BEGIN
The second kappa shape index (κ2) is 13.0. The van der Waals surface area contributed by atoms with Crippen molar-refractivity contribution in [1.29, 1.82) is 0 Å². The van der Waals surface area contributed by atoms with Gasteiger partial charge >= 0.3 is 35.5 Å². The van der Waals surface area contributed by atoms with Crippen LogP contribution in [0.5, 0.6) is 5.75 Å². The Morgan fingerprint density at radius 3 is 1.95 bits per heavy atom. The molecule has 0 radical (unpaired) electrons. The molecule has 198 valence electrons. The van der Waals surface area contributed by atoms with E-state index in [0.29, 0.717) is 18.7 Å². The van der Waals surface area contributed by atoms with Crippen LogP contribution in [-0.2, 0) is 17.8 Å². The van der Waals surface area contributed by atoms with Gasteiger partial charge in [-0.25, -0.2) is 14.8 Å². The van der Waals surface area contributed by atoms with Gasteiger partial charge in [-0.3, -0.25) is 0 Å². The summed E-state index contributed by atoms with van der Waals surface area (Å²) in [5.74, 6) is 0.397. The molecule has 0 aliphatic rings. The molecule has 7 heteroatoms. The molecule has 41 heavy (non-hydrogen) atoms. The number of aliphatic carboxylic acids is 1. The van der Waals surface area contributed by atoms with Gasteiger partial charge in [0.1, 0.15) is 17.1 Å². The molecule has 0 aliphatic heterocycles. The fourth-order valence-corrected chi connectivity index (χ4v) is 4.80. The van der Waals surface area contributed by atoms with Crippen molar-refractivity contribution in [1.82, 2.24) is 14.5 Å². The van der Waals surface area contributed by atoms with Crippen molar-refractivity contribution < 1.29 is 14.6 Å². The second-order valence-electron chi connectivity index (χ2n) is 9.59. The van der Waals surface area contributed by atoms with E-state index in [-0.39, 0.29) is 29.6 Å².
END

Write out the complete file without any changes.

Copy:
The second kappa shape index (κ2) is 13.0. The van der Waals surface area contributed by atoms with Crippen molar-refractivity contribution in [1.29, 1.82) is 0 Å². The van der Waals surface area contributed by atoms with Gasteiger partial charge >= 0.3 is 35.5 Å². The van der Waals surface area contributed by atoms with Crippen LogP contribution in [0.5, 0.6) is 5.75 Å². The Morgan fingerprint density at radius 3 is 1.95 bits per heavy atom. The molecule has 0 radical (unpaired) electrons. The molecule has 198 valence electrons. The van der Waals surface area contributed by atoms with E-state index in [0.29, 0.717) is 18.7 Å². The van der Waals surface area contributed by atoms with Crippen LogP contribution in [-0.2, 0) is 17.8 Å². The van der Waals surface area contributed by atoms with Gasteiger partial charge in [-0.25, -0.2) is 14.8 Å². The van der Waals surface area contributed by atoms with Gasteiger partial charge in [-0.3, -0.25) is 0 Å². The summed E-state index contributed by atoms with van der Waals surface area (Å²) in [5.74, 6) is 0.397. The molecule has 0 aliphatic rings. The molecule has 7 heteroatoms. The molecule has 41 heavy (non-hydrogen) atoms. The number of aliphatic carboxylic acids is 1. The van der Waals surface area contributed by atoms with Gasteiger partial charge in [0.1, 0.15) is 17.1 Å². The molecule has 0 aliphatic heterocycles. The fourth-order valence-corrected chi connectivity index (χ4v) is 4.80. The van der Waals surface area contributed by atoms with Crippen molar-refractivity contribution in [1.82, 2.24) is 14.5 Å². The van der Waals surface area contributed by atoms with Crippen molar-refractivity contribution < 1.29 is 14.6 Å². The second-order valence-electron chi connectivity index (χ2n) is 9.59. The van der Waals surface area contributed by atoms with E-state index in [-0.39, 0.29) is 29.6 Å².